“In the book, Βασίλης Τσιτσάνης (Vassilis Tsitsanis) : H ζωή μου, το έργο μου, consisting of interviews, Vassilis Tsitsanis gave in the mid-1970s to Kostas Hatzidoulis, the great rembetika musician recalls with bitterness the decline of the rembetika song in the 1950s and squarely pins the blame on unscrupulous composers and producers who would rip off tunes from Indian records and films – Indian films were popular in Greece in the 1950s – and present them as Greek creations.
This is what Tsitsanis says (translated by John Akritas):

‘Indian rule (Ινδοκρατία) started to prevail in the field of popular music in the first few years of the 1950s… Those irresponsible so-called composers, without a trace of shame, took music from Indian records and, after changing the lyrics into Greek, presented them to the public as their own creations and genuine Greek songs. An unprecedented wave of Indian songs swept over our country…

‘Everything we [rembetika and popular music] composers had created with sweat and blood was swept away by Indian rule. And yet nobody ever spoke out against these criminals… nobody denounced them so that the entire world could learn who, in cold blood, had killed genuine popular music.

‘One of these criminals would go with his tape recorder to cinemas playing Indian films and record the tunes. After, he would write new lyrics, make the record and have a big hit. And when I say “hit”, I’m talking at least 100,000 records. With each record they put out, they were able to buy themselves a new flat.’

One of the most famous songs to come out of this Greek-Indian fusion is Δεν Με Πόνεσε Κανείς (No one ever hurt for me); the tune for which comes from the Bollywood classic, Mother India (1957).

The first video above is the original song from the Indian film; the second video is the Greek version (Δεν Με Πονεσε Κανεις) sung by Eleni Vitali. Also, in Radio Akritas I’ve made available the song as sung by Eleftheria Arvanitaki, from her first solo album, Eleftheria. From the same album, I’ve included in Radio Akritas two Tsitsanis songs: Αραπικο Λουλουδι and Με Πηρε Το Ξημερωμα Στους Δρομους. This last song is one of the darkest in the Tsitsanis’ repertoire. The lyrics are Alekos Angelopoulos’.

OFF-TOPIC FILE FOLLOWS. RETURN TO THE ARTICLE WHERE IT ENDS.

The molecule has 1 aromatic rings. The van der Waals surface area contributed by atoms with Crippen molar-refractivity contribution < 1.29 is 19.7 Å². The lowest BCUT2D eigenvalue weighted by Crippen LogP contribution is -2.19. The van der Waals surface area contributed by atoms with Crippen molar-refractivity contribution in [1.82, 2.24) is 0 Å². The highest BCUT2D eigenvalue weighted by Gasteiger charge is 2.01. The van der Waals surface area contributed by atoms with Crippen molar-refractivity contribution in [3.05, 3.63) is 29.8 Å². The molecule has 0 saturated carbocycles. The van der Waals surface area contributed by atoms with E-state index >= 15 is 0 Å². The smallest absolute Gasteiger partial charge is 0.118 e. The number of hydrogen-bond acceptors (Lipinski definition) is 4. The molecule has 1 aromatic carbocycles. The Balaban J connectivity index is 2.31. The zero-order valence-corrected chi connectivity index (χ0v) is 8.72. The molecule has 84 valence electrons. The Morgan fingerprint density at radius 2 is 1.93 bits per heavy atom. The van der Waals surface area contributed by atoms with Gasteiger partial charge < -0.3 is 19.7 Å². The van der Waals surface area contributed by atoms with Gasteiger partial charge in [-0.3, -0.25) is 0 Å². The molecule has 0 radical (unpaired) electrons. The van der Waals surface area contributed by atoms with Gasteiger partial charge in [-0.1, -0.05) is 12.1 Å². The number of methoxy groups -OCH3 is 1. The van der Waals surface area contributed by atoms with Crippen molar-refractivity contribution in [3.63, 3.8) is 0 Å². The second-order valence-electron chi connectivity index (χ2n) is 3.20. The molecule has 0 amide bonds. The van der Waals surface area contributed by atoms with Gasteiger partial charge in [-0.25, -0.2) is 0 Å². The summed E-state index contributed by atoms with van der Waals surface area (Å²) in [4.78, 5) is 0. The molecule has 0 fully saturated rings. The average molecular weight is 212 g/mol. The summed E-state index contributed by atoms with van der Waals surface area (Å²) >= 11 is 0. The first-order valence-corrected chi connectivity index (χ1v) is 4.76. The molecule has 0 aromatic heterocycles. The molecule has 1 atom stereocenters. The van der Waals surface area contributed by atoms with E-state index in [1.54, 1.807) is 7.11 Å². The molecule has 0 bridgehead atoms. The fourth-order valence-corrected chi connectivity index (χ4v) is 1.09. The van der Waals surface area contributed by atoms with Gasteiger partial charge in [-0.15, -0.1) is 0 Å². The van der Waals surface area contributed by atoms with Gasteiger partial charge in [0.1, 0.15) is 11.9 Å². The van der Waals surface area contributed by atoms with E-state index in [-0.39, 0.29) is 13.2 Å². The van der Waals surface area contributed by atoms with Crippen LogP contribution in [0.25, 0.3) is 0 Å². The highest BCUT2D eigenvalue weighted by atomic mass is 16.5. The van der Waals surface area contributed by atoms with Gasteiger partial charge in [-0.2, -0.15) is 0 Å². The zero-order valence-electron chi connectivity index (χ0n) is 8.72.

Με πήρε το ξημέρωμα στους δρόμους
να σκέφτομαι και να παραμιλώ
καρδούλα πώς άντεξες τους πόνους
που μ’ έχουν καταντήσει πια τρελό.

Μια λέξη απ’ το στόμα μου δε βγαίνει
γιατί έφυγε και τούτη η βραδιά
λες και την καταδίκη μου να φέρει
η μέρα που ‘ρχεται μες στην καρδιά.

Με πήρε το ξημέρωμα στους δρόμους
ανθρώπινο κουρέλι τριγυρνώ
καρδούλα μου πώς άντεξες τους πόνους
με τις φουρτούνες τούτες που περνώ. ”

Principal philosophers and religious figures have stated it in different ways.

Ancient Greek philosophy

The Golden Rule was a common principle in ancient Greek philosophy. A few examples:

“Do not to your neighbor what you would take ill from him.” (Pittacus)

“Avoid doing what you would blame others for doing.” (Thales)

“What you wish your neighbors to be to you, such be also to them.” (Sextus the Pythagorean)

“Do not do to others what would anger you if done to you by others.” (Isocrates)

“What thou avoidest suffering thyself seek not to impose on others.” (Epictetus)

I hope that at least you have enjoyed the songs. I still love these songs.